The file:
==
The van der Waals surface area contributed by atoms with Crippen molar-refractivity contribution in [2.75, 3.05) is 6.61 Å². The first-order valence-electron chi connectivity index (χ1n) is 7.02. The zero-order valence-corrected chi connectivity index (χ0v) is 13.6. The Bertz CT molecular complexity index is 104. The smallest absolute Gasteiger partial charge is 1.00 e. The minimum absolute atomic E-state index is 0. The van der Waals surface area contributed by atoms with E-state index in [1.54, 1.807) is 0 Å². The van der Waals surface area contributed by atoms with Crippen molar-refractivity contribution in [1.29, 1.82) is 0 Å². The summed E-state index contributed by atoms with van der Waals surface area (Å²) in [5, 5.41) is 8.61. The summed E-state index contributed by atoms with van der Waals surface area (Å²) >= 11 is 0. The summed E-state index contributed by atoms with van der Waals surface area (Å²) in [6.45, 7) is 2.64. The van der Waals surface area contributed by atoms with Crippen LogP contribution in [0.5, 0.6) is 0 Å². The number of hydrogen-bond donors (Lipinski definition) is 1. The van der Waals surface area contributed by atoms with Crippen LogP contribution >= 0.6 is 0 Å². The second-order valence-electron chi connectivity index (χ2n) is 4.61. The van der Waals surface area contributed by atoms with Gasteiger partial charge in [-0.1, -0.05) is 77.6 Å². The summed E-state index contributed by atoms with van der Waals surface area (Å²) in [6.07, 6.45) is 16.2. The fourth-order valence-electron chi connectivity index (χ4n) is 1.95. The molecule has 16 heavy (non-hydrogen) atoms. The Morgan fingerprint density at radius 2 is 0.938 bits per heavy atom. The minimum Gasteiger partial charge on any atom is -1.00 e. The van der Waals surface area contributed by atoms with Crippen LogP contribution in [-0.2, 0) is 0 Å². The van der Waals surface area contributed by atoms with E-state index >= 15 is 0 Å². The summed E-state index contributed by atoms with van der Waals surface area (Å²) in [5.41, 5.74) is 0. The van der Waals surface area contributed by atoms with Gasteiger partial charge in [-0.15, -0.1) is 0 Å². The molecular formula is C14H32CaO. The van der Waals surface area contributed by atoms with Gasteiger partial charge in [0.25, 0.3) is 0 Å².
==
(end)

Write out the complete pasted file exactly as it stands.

The van der Waals surface area contributed by atoms with Crippen molar-refractivity contribution in [2.75, 3.05) is 6.61 Å². The first-order valence-electron chi connectivity index (χ1n) is 7.02. The zero-order valence-corrected chi connectivity index (χ0v) is 13.6. The Bertz CT molecular complexity index is 104. The smallest absolute Gasteiger partial charge is 1.00 e. The minimum absolute atomic E-state index is 0. The van der Waals surface area contributed by atoms with E-state index in [1.54, 1.807) is 0 Å². The van der Waals surface area contributed by atoms with Crippen molar-refractivity contribution in [1.29, 1.82) is 0 Å². The summed E-state index contributed by atoms with van der Waals surface area (Å²) in [5, 5.41) is 8.61. The summed E-state index contributed by atoms with van der Waals surface area (Å²) >= 11 is 0. The summed E-state index contributed by atoms with van der Waals surface area (Å²) in [6.45, 7) is 2.64. The van der Waals surface area contributed by atoms with Crippen LogP contribution in [0.5, 0.6) is 0 Å². The number of hydrogen-bond donors (Lipinski definition) is 1. The van der Waals surface area contributed by atoms with Crippen LogP contribution >= 0.6 is 0 Å². The second-order valence-electron chi connectivity index (χ2n) is 4.61. The van der Waals surface area contributed by atoms with Gasteiger partial charge in [-0.1, -0.05) is 77.6 Å². The summed E-state index contributed by atoms with van der Waals surface area (Å²) in [6.07, 6.45) is 16.2. The fourth-order valence-electron chi connectivity index (χ4n) is 1.95. The molecule has 16 heavy (non-hydrogen) atoms. The Morgan fingerprint density at radius 2 is 0.938 bits per heavy atom. The minimum Gasteiger partial charge on any atom is -1.00 e. The van der Waals surface area contributed by atoms with Crippen LogP contribution in [-0.2, 0) is 0 Å². The van der Waals surface area contributed by atoms with E-state index >= 15 is 0 Å². The summed E-state index contributed by atoms with van der Waals surface area (Å²) in [5.41, 5.74) is 0. The van der Waals surface area contributed by atoms with Gasteiger partial charge in [-0.15, -0.1) is 0 Å². The molecular formula is C14H32CaO. The van der Waals surface area contributed by atoms with Gasteiger partial charge in [0.25, 0.3) is 0 Å².